Social Network Structures and the Internet: Collective Dynamics in Virtual Communities

by Dongyoung Sohn


The Internet creates a very unique environment where numerous individuals and widely distributed organizations can communicate and even collaborate for common interests. Virtual communities, shared information databases, and online forums are visible examples of the self-organizing social collectivities, which emerge from the many-to-many interactions among voluntary participants. Online social communities exemplified by blogs and social networking sites are getting more and more attention nowadays from the business sector, and companies are eager to find ways to use them for business opportunities.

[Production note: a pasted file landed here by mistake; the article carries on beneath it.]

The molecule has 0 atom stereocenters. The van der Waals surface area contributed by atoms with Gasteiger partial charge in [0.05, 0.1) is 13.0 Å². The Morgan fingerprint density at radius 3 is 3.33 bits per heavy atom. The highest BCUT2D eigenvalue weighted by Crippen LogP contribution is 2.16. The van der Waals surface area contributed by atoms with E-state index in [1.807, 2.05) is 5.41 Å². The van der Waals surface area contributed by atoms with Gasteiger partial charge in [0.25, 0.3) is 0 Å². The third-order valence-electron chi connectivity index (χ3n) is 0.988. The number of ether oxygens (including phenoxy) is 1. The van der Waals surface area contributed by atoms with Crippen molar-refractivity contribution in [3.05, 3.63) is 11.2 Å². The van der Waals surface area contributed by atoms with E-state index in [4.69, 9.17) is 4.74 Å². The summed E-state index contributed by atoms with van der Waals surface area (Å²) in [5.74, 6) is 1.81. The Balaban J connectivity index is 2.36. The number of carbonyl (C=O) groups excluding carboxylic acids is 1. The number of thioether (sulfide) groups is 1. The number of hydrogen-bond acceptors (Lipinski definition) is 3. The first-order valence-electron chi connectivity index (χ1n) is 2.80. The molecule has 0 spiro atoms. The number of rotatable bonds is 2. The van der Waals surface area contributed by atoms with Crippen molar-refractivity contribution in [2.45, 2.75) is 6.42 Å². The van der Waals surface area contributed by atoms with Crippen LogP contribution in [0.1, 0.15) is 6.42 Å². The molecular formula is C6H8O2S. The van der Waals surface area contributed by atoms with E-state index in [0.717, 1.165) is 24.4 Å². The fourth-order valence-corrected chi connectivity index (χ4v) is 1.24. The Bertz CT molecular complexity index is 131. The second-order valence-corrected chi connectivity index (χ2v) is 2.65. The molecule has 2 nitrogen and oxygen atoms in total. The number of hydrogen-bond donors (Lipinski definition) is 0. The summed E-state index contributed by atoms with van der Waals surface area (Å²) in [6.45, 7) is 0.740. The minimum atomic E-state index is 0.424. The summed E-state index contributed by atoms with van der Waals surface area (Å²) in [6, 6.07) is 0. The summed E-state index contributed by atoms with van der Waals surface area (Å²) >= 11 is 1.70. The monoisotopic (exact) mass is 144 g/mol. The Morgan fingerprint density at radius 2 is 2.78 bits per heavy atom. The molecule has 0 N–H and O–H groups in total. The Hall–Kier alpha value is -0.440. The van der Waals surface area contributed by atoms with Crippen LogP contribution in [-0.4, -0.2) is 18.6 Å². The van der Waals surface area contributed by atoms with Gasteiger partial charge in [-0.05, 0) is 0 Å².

Despite the mushrooming hype regarding the unlimited potentials of virtual community, little is known about its complex nature—how virtual communities are born, sustained, and under what circumstances they collapse. A virtual community is an aggregate of voluntary participants, in which individual behaviors are in conjunction with the behaviors of others. People decide to contribute or free-ride in response to the contributing or free-riding behaviors of others. If many people already are contributing to the community, for example, one may be strongly tempted to free-ride, while this may not be the case if there are very few contributors. Understanding this social interdependence is the key to grasping the collective dynamics underlying virtual communities.

This book illuminates the implications of the collective social dynamics in a computer-mediated environment on advertising, business, and communication in general. Along with conceptual discussions, this book shows some experimental findings related to the psychological and social-structural factors affecting individuals’ communicative motivations.


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